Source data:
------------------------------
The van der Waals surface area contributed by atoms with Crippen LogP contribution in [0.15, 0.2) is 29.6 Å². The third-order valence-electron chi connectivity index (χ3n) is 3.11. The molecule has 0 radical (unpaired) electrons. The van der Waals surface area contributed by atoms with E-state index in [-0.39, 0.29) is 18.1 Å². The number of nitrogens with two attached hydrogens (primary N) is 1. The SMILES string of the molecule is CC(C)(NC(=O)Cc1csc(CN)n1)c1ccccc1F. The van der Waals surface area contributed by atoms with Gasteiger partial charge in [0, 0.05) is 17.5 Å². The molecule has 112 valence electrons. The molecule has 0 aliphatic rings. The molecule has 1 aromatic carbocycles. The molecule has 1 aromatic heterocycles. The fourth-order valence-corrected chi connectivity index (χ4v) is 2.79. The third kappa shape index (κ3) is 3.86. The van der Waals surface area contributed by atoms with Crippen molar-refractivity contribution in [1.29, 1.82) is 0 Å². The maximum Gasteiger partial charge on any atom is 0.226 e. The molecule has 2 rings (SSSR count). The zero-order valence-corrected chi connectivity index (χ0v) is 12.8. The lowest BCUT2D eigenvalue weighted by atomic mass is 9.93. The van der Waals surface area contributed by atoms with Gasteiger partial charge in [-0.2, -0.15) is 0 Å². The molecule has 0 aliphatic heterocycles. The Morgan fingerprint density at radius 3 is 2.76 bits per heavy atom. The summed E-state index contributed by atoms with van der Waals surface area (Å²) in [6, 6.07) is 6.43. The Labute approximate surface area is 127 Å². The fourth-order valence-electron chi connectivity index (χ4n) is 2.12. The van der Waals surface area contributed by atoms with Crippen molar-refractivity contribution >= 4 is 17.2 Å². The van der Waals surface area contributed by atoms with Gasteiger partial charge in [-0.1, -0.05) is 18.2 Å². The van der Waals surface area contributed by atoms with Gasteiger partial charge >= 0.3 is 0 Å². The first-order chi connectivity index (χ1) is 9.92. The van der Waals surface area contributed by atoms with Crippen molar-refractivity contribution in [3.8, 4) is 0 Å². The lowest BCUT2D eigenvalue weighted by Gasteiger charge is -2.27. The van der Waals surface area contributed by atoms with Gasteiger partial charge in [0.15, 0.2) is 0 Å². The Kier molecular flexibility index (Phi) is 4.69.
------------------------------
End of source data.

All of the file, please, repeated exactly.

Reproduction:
The van der Waals surface area contributed by atoms with Crippen LogP contribution in [0.15, 0.2) is 29.6 Å². The third-order valence-electron chi connectivity index (χ3n) is 3.11. The molecule has 0 radical (unpaired) electrons. The van der Waals surface area contributed by atoms with E-state index in [-0.39, 0.29) is 18.1 Å². The number of nitrogens with two attached hydrogens (primary N) is 1. The SMILES string of the molecule is CC(C)(NC(=O)Cc1csc(CN)n1)c1ccccc1F. The van der Waals surface area contributed by atoms with Gasteiger partial charge in [0, 0.05) is 17.5 Å². The molecule has 112 valence electrons. The molecule has 0 aliphatic rings. The molecule has 1 aromatic carbocycles. The molecule has 1 aromatic heterocycles. The fourth-order valence-corrected chi connectivity index (χ4v) is 2.79. The third kappa shape index (κ3) is 3.86. The van der Waals surface area contributed by atoms with Crippen molar-refractivity contribution in [1.29, 1.82) is 0 Å². The maximum Gasteiger partial charge on any atom is 0.226 e. The molecule has 2 rings (SSSR count). The zero-order valence-corrected chi connectivity index (χ0v) is 12.8. The lowest BCUT2D eigenvalue weighted by atomic mass is 9.93. The van der Waals surface area contributed by atoms with Gasteiger partial charge in [-0.2, -0.15) is 0 Å². The molecule has 0 aliphatic heterocycles. The Morgan fingerprint density at radius 3 is 2.76 bits per heavy atom. The summed E-state index contributed by atoms with van der Waals surface area (Å²) in [6, 6.07) is 6.43. The Labute approximate surface area is 127 Å². The fourth-order valence-electron chi connectivity index (χ4n) is 2.12. The van der Waals surface area contributed by atoms with Crippen molar-refractivity contribution >= 4 is 17.2 Å². The van der Waals surface area contributed by atoms with Gasteiger partial charge in [-0.1, -0.05) is 18.2 Å². The van der Waals surface area contributed by atoms with Gasteiger partial charge >= 0.3 is 0 Å². The first-order chi connectivity index (χ1) is 9.92. The van der Waals surface area contributed by atoms with Crippen molar-refractivity contribution in [3.8, 4) is 0 Å². The lowest BCUT2D eigenvalue weighted by Gasteiger charge is -2.27. The van der Waals surface area contributed by atoms with Gasteiger partial charge in [0.15, 0.2) is 0 Å². The Kier molecular flexibility index (Phi) is 4.69.